Someone in your company no doubt makes sure the networks are secure and safeguards are in place to block bad guys. But who does that at your house? Right, it’s you or no one.
Home Internet security. During the current crisis, with employees working at home, many companies have issued employees guidance on how to establish home Internet security. It's definitely guidance worth following. Take a look.
1. When is the last time you changed the locks?
Meaning updated your software? You might have noticed that software frequently has security updates. That's because smart hackers figured out how to break the software. But what you may not know is that there is a second wave of crafty hackers who just read the security updates for tips on how to compromise those systems of the folks who don't update. It's like they have a key to jump right into your computer if you’re system is outdated. Your mission is to change the locks and update regularly.
2. Use secret codes.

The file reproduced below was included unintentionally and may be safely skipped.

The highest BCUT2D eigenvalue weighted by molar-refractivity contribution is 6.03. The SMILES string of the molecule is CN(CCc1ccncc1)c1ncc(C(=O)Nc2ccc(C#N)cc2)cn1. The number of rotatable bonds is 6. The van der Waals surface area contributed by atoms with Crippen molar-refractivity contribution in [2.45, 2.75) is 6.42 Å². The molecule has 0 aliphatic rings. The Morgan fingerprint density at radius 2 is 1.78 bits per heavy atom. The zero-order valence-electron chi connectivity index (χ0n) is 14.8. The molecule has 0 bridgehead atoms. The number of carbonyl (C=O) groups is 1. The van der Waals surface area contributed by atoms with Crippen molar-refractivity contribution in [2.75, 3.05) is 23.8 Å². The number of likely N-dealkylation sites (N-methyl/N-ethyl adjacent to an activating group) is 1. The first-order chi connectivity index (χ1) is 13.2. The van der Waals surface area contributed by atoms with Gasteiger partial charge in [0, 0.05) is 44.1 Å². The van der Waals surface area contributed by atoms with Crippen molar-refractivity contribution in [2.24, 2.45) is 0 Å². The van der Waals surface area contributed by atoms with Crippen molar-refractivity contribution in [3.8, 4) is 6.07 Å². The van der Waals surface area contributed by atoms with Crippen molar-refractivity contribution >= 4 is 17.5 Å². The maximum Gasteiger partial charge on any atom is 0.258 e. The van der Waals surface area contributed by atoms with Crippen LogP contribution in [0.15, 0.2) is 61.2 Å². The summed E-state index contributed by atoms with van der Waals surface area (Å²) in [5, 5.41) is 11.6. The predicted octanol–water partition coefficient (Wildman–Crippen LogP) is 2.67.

Implement two-factor identification wherever possible. Yes, it is a second step and may be a bit more time consuming. You will have to put in a new secret code every time you do certain tasks, but it is better than a hacker walking out with your briefcase.
3. Use a mask for your computer.
Meaning, mask your Internet activity with a VPN. This tool protects your privacy. It doesn't protect you from phishing, malicious software, or digital viruses, but at least you aren't accessing your company website and tools in cyber-public.
4. Reinforce endpoint security.
All devices used to access your company information are potential entry points for hackers to infiltrate your network. Setup firewalls and install antivirus software on every desktop or laptop computer used for work. Make a company policy with basic system necessities in order to use personal equipment for work.
Create a company equipment standard.
Employees should only be connecting to your network using a VPN, strong passwords, multi-factor authentication whenever possible, and through an updated connection. We encourage everyone to update their home router from the default settings with a new password, make sure your firmware is updated to patch vulnerabilities, and set the encryption to WPA2 or WPA3.